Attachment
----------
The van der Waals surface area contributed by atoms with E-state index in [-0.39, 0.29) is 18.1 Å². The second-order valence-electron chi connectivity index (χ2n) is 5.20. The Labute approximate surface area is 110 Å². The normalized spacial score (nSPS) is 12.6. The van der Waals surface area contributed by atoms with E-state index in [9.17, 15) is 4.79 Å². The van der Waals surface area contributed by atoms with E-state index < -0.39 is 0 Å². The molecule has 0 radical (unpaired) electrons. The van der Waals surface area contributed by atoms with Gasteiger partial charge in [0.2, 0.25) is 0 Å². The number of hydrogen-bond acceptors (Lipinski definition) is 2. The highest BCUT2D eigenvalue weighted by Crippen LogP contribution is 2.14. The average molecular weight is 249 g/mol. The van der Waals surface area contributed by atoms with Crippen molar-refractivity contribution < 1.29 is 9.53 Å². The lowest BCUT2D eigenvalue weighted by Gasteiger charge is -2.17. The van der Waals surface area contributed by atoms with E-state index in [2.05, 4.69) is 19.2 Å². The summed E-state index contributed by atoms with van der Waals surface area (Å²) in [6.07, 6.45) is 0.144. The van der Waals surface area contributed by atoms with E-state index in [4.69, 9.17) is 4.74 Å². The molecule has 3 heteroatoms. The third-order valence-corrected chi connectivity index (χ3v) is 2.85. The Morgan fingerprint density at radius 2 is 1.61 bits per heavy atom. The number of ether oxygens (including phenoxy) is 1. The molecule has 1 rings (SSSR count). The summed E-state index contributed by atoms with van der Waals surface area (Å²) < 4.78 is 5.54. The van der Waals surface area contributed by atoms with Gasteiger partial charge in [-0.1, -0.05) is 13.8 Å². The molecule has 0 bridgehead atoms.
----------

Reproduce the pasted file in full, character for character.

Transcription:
The van der Waals surface area contributed by atoms with E-state index in [-0.39, 0.29) is 18.1 Å². The second-order valence-electron chi connectivity index (χ2n) is 5.20. The Labute approximate surface area is 110 Å². The normalized spacial score (nSPS) is 12.6. The van der Waals surface area contributed by atoms with E-state index in [9.17, 15) is 4.79 Å². The van der Waals surface area contributed by atoms with E-state index < -0.39 is 0 Å². The molecule has 0 radical (unpaired) electrons. The van der Waals surface area contributed by atoms with Gasteiger partial charge in [0.2, 0.25) is 0 Å². The number of hydrogen-bond acceptors (Lipinski definition) is 2. The highest BCUT2D eigenvalue weighted by Crippen LogP contribution is 2.14. The average molecular weight is 249 g/mol. The van der Waals surface area contributed by atoms with Crippen molar-refractivity contribution < 1.29 is 9.53 Å². The lowest BCUT2D eigenvalue weighted by Gasteiger charge is -2.17. The van der Waals surface area contributed by atoms with E-state index in [2.05, 4.69) is 19.2 Å². The summed E-state index contributed by atoms with van der Waals surface area (Å²) in [6.07, 6.45) is 0.144. The van der Waals surface area contributed by atoms with E-state index in [4.69, 9.17) is 4.74 Å². The molecule has 3 heteroatoms. The third-order valence-corrected chi connectivity index (χ3v) is 2.85. The Morgan fingerprint density at radius 2 is 1.61 bits per heavy atom. The number of ether oxygens (including phenoxy) is 1. The molecule has 1 rings (SSSR count). The summed E-state index contributed by atoms with van der Waals surface area (Å²) < 4.78 is 5.54. The van der Waals surface area contributed by atoms with Gasteiger partial charge in [-0.1, -0.05) is 13.8 Å². The molecule has 0 bridgehead atoms.